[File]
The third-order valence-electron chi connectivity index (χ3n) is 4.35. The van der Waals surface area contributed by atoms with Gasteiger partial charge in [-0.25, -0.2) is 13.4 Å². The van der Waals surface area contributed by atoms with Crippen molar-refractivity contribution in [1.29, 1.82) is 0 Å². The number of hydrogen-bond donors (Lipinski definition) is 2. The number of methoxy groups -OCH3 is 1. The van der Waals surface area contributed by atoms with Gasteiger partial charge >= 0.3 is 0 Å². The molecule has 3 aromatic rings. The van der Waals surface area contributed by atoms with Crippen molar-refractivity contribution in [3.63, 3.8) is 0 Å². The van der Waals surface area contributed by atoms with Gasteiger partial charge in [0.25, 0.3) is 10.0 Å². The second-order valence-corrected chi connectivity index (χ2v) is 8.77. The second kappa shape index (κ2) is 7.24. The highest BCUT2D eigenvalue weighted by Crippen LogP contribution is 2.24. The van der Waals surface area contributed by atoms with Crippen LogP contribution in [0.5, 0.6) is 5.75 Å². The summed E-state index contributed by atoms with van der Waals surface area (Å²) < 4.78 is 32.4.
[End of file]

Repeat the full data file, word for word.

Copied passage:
The third-order valence-electron chi connectivity index (χ3n) is 4.35. The van der Waals surface area contributed by atoms with Gasteiger partial charge in [-0.25, -0.2) is 13.4 Å². The van der Waals surface area contributed by atoms with Crippen molar-refractivity contribution in [1.29, 1.82) is 0 Å². The number of hydrogen-bond donors (Lipinski definition) is 2. The number of methoxy groups -OCH3 is 1. The van der Waals surface area contributed by atoms with Gasteiger partial charge >= 0.3 is 0 Å². The molecule has 3 aromatic rings. The van der Waals surface area contributed by atoms with Crippen molar-refractivity contribution in [3.63, 3.8) is 0 Å². The van der Waals surface area contributed by atoms with Gasteiger partial charge in [0.25, 0.3) is 10.0 Å². The second-order valence-corrected chi connectivity index (χ2v) is 8.77. The second kappa shape index (κ2) is 7.24. The highest BCUT2D eigenvalue weighted by Crippen LogP contribution is 2.24. The van der Waals surface area contributed by atoms with Crippen LogP contribution in [0.5, 0.6) is 5.75 Å². The summed E-state index contributed by atoms with van der Waals surface area (Å²) < 4.78 is 32.4.